Page 62 - Week 01 - Tuesday, 7 December 2004
Mrs Dunne: Mr Speaker, before you rule it out, I would make the point that this is not seeking the Chief Minister’s view on the merit of the action at large, or the outcome of the action at large; it asks why the ACT government joined the existing action.
MR SPEAKER: Could you repeat the question, Mr Seselja?
MR SESELJA: Why has the ACT government joined the action against Coroner Doogan to try to force her to stand down from heading the coronial inquest into the 2003 bushfires?
MR SPEAKER: I will allow the question, but the minister should steer very clear of anything that could be construed to be sub judice. Otherwise, I will intervene.
MR STANHOPE: Thank you, Mr Speaker. I agree with you that the sub judice rule is very important and should be respected. In any question that goes to an issue before the courts there is a real issue about the extent to which it respects the separation of powers.
In relation to the decision the government took, I think members are aware that the coronial inquest has been sitting for a long time. It is a very important inquest, important to a lot of people within the ACT. A lot of emotional energy has been invested by a lot of people, and the government is very aware of the importance of the outcomes of the inquest and, indeed, the conduct of the inquest itself for many Canberrans, especially those Canberrans so directly affected by the fire.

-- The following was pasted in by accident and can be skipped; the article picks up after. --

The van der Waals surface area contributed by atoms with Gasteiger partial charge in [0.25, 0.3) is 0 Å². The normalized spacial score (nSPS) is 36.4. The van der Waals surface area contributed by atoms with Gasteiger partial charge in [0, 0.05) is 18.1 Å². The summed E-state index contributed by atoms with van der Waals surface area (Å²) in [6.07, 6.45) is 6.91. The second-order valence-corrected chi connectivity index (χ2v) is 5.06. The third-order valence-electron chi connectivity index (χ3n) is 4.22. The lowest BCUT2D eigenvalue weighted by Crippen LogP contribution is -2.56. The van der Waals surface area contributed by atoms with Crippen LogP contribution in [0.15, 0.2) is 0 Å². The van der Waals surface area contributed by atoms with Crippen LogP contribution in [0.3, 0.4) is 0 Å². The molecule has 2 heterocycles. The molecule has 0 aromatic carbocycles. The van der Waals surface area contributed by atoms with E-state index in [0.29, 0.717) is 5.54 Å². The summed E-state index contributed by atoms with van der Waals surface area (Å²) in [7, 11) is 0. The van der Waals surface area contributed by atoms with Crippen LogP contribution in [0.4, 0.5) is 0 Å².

As I say, the inquest has been conducted over a period of time. It has heard evidence from a significant number of witnesses; it has compiled significant amounts of information. It is the case that, during the conduct of the inquest, information has come to hand. It came to the attention of those represented at the inquest, specifically through the advice of learned counsel to the territory’s legal advisers in relation to a concern as a result of some of that information, that the coroner may have created a perception of bias in those circumstances.
It was open to individuals represented before the inquiry—indeed, open to the territory representative for the inquiry—to consider whether, as a result of an apprehension of bias, it would be appropriate, in the interests of justice, to ensure that that issue was raised. Indeed, it was raised before the coroner. The issue was raised before the coroner as to whether, as a result of certain incidents and certain information, it could be rightly presumed that there was an apprehension of bias.
MR SPEAKER: Mr Stanhope, I think we are going to the issue that is now going to be a matter that the courts will consider.
MR STANHOPE: Well, they certainly are, Mr Speaker.
MR SPEAKER: And I am very mindful of the sub judice convention and quite cautious about allowing any debate that might impinge on matters that come before the courts. I repeat my anxiety about going too close to issues that may have in fact been considered by the court, including a discussion about the issue of advice in the context of the matter which is being brought back to the courts.